For many non-profits, just finding enough staff and volunteers to keep day-to-day operations and established programs running can sometimes be a challenge. And that doesn’t even take into account the people needed for fundraising efforts. Sometimes this aspect of the organization can seem to take on a life of its own, and agencies may move to hire additional staff to spearhead it.

However, instead of hiring, some groups turn to their volunteers to assist with the task of fundraising. In many cases, volunteer fundraisers can actually be more effective than paid staff. Although it is hoped that staff members are onboard with an agency’s mission, your best volunteers are donating their time because they are passionate about your cause. They will view fundraising as meaningful work and can inspire others as they lead by example, encouraging them to also give of their time and monetary resources.

It’s All About the Ask

In general, people do not relish the idea of asking others to donate money. On the flip side, however, most people will not give unless they are asked. One key to successfully using volunteers is to carefully recruit them for this job. Think networking on multiple levels. This is your opportunity to choose individuals who may be able to reach people to whom you may not otherwise have access. You may want to find one person who can network between individuals in the community, a businessperson active in the local chamber who can connect with other business owners, and a third individual who has contacts with other charitable organizations in the area. (Entrepreneurs are likely candidates for fundraising, as their schedules are generally more flexible than others.)

Talk Less, Listen More

Another aspect to consider when recruiting volunteer fundraisers is personality. Here’s where it gets a little counterintuitive. Most people would think that a talkative, outgoing individual would be most successful as a fundraiser. However, the opposite seems to hold true. Those who have the most success in swaying others to their point of view are listeners. By talking less and listening more, fundraisers are able to key in on what prospects are saying and adjust their pitch accordingly.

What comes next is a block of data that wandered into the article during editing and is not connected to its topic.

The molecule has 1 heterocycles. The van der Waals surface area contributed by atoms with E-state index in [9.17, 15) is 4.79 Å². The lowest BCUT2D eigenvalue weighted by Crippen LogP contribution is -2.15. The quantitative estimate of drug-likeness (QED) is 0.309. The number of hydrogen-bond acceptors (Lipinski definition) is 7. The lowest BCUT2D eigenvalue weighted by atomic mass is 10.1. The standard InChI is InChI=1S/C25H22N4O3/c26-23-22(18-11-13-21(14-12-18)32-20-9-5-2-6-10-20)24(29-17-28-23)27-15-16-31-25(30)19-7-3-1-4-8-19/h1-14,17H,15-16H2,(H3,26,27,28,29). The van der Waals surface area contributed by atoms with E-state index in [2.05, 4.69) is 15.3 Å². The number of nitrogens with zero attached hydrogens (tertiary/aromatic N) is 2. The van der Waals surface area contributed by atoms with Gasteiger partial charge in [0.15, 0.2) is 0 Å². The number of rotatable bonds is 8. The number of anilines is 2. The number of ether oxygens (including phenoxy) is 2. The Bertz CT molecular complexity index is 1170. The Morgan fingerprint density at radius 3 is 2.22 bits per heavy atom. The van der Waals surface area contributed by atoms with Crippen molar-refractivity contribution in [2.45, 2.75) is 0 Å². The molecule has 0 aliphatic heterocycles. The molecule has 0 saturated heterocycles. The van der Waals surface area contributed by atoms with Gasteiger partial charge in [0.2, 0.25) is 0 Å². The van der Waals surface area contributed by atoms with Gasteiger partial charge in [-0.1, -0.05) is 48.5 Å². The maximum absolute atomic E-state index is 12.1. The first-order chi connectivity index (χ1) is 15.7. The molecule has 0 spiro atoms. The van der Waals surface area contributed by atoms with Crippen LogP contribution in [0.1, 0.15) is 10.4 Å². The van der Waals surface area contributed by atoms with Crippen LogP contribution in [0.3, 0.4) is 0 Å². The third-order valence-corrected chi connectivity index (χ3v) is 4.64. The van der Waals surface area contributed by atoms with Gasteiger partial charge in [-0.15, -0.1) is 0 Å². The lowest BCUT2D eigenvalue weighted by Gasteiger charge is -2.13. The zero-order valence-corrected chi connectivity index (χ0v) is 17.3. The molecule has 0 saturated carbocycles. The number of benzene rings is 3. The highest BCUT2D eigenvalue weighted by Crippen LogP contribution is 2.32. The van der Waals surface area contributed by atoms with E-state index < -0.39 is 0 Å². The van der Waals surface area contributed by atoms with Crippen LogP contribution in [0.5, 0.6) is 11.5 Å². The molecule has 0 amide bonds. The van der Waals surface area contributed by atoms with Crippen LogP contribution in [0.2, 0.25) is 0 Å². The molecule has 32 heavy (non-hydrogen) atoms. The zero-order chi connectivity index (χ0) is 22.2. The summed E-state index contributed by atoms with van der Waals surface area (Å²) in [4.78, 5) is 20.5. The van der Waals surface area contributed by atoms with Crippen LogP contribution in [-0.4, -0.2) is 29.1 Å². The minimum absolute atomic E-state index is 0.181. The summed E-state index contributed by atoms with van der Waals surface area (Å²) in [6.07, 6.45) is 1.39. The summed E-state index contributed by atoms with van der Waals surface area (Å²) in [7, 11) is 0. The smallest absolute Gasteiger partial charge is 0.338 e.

Training is Key

After selecting your fundraising volunteers, make sure to offer them training. Remind volunteers about your organization’s mission, and let them know about your fundraising plans and how they fit into them. Make sure to prep them on the basics of fundraising. Stress the fact that they need to ask for a donation, voice their thanks when donations are given, and also let volunteers know to be courteous and gracious if a prospect decides not to donate. If the volunteer is working face-to-face with prospective donors, be sure to coach them on aspects such as eye contact, manners, body language, personal space, speaking style, and personal appearance. You may even want to role-play during your or ientation session. Also give them specific instructions for any tasks they will be expected to perform, such as filling out a receipt, working a cash register, or using databases such as eTapestry and VolunteerHub.

Although phone or face-to-face solicitations are the first things that may come to mind when fundraising is mentioned, there are, obviously, many other facets involved with this activity. Make sure to include qualified volunteers in these activities, too:

  • Grant writing Although you will need to supply the pertinent information and edit the draft, a volunteer skilled in writing may relish the challenge of grant writing and free up staff time in the process.
  • Email and/or letter campaigns
  • Marketing/public relations Allow a few qualified volunteers to take over some of this load. Let them write press releases for the newspaper and secure event advertising in community circulars and church bulletins. Skilled volunteers can also design flyers and/or do the legwork on the production of t-shirts, water bottles, etc. to publicize your event. They can even look into securing public service announcements on local television or radio stations.
  • Special events – It goes without saying that large events require lots of volunteers!
  • Thank you notes Handwritten thank-yous (or at the very least form letters with a handwritten note at the bottom) really show that your organization appreciates a donors gift. Although it is time consuming, donors will remember that you went the extra mile and may be more inclined to give the next time you approach them.

The Payoff

This list, of course, is not complete, but hopefully it can inspire you to think of even more ways volunteers can help you fundraise. Recruiting and training your volunteer fundraisers may require a time investment, but you may be surprised at the returns on your efforts.

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